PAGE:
The two most senior legal figures in Tony Blair's cabinet will today lead a devastating assault against plans to hold terror suspects without charge for up to 42 days.
Lord Goldsmith, the former attorney general, made it clear yesterday that he was prepared to defy the Government and vote down the measure. Lord Falconer, the former Lord Chancellor, is also expected to attack the plans in the Lords when peers open debate on the Counter-Terrorism Bill this afternoon.
Lord Goldsmith insisted the measure was "wrong in practice and wrong in principle".
The two men, who occupied pivotal positions in Mr Blair's government after the terror attacks on London and in the run-up to the invasion of Iraq, are among nearly 50 peers due to speak during today's debate amid growing anger at the plans, which only scraped through the Commons last month by the nine votes of the Democratic Unionist Party. The intervention of two such senior Labour figures will pile pressure on Gordon Brown, who already faces months of pitched parliamentary battles over the Bill.
Mr Brown faces a drubbing in the Lords when peers vote on the Bill later this year, with critics predicting that plans to extend the current 28-day limit on holding terror suspects without charge could be defeated by more than 200 votes. Sources have predicted that a string of Labour rebels would join Conservative, Liberal Democrat and cross-bench peers to throw out the measure, heralding a fresh round of parliamentary trench warfare for the Government when the legislation returns to the Commons.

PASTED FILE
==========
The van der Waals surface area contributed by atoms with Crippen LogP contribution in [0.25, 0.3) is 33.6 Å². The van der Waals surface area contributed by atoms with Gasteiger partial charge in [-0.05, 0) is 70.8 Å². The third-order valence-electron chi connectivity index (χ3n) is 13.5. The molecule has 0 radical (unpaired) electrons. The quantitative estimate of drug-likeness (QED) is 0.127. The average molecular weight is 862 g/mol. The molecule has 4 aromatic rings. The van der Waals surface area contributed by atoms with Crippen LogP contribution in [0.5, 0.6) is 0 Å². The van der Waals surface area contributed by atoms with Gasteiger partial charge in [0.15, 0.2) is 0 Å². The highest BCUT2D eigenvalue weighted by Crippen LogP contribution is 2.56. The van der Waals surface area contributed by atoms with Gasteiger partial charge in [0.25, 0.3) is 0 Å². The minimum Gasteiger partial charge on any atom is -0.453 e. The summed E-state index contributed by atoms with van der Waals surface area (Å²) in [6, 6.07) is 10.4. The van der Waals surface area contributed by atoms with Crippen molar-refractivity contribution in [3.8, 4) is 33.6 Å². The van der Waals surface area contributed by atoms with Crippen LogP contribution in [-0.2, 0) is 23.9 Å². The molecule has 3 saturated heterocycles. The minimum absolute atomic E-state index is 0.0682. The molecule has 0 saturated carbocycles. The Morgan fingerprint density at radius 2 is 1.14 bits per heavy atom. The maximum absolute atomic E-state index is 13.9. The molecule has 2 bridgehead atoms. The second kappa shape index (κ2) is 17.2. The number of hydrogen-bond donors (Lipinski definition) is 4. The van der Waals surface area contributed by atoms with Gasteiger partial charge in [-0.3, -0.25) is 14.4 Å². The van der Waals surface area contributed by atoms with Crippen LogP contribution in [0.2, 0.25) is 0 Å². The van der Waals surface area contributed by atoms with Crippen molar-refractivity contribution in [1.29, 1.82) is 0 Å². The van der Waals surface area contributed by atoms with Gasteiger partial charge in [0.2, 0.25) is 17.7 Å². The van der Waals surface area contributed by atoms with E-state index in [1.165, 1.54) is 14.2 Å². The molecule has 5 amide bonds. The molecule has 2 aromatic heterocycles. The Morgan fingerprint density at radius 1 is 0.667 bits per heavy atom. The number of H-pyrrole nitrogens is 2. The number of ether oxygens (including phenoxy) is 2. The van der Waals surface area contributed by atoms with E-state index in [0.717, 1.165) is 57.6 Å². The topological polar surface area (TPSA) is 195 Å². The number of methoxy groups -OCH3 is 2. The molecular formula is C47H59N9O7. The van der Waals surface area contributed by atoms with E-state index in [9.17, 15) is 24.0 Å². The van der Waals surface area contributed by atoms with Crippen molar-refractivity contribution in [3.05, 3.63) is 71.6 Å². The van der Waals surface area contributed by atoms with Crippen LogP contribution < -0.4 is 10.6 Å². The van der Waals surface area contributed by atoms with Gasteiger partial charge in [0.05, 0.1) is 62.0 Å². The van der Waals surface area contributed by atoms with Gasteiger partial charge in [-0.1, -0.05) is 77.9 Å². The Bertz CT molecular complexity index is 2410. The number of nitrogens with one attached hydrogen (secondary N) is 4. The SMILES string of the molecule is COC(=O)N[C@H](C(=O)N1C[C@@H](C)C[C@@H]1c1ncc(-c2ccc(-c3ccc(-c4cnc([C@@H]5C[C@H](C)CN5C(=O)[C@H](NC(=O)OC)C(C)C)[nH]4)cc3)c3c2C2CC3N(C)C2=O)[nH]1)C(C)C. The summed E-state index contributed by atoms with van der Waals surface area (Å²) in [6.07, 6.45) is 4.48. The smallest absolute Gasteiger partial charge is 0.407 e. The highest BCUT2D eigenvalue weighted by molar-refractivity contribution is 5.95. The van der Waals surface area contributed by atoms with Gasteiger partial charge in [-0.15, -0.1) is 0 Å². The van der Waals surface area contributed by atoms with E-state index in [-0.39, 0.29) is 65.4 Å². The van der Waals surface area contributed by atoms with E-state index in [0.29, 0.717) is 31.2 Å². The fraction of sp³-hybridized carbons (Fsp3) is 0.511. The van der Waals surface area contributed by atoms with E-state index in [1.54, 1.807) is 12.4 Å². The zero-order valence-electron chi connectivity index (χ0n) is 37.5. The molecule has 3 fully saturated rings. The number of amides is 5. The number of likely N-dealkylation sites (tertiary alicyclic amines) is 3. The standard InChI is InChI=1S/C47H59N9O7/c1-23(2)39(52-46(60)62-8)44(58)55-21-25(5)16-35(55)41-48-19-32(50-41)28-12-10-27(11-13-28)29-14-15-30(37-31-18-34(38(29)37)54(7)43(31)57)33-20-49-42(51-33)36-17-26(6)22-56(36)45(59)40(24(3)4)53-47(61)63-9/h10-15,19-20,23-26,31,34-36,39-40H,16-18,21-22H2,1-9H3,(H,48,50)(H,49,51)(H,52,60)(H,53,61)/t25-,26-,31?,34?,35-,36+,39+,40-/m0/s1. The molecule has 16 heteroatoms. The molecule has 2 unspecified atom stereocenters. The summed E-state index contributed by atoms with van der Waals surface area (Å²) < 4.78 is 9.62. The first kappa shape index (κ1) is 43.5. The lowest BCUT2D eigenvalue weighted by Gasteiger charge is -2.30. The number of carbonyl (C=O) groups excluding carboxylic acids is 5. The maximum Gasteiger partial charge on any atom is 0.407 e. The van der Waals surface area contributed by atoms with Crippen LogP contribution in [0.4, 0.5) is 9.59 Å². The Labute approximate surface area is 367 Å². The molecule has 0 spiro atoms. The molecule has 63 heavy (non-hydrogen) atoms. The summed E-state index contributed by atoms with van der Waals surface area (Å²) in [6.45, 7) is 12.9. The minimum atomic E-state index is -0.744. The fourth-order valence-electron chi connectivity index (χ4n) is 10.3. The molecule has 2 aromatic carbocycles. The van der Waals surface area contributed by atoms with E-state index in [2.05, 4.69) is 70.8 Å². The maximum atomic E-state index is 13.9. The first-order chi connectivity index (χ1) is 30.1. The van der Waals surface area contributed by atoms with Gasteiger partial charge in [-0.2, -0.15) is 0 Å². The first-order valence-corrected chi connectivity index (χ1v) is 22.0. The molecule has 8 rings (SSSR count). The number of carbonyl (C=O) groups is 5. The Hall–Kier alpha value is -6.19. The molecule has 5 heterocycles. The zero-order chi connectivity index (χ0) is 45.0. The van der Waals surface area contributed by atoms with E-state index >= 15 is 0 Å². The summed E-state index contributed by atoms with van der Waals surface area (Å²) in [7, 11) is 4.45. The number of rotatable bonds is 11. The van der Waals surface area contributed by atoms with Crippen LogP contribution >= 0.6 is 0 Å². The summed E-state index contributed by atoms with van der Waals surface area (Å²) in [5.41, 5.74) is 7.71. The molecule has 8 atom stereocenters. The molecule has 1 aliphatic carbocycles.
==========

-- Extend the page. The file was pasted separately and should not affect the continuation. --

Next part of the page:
A spokesman for Lord Goldsmith, whose legal opinion on the legality of war was crucial in the run-up to the invasion of Iraq, made his opposition to the anti-terror legislation clear. He said: "He is prepared for people to know he will vote against the Government at committee stage. He thinks it will be counter-productive and all his experience when he was attorney general looking at these cases in real time shows this is not needed."
By tradition, peers will not vote on the Bill after today's second reading debate. But peers say the 42-day plans will be overwhelmingly defeated when the Bill reaches its detailed stages after the Parliamentary break.
Yesterday both Conservatives and Liberal Democrats said that they stood firm against the measure. Lord Thomas of Gresford, who will speak for the Liberal Democrats, said: "On the eve of the vote our position remains as hard as it always has been. We cannot be bribed by knighthoods, peerages or larger rooms. On the Labour benches there is significant opposition. On the cross benches there will also be some very powerful speeches made against it by people with genuine experience of terrorist cases."
Dame Pauline Neville-Jones, the former Joint Intelligence Committee chairman and the Conservative spokesman for homeland security, added: "The Conservative Party strongly supports effective action to disrupt terrorists and bring them to justice and is very critical of the Government's feeble efforts to enforce its own legislation outlawing support for terrorism.
"But it will continue to oppose the Government's obnoxious proposal to extend maximum pre-charge detention from 28 to 42 days when it comes to the Lords on 8 July and where it risks heavy defeat. The Government has utterly failed to demonstrate the need for this further extension of police power and, as the former home secretary Charles Clarke has pointed out, the Government's ostensible safeguards against possible abuse are almost certainly unworkable and therefore worthless."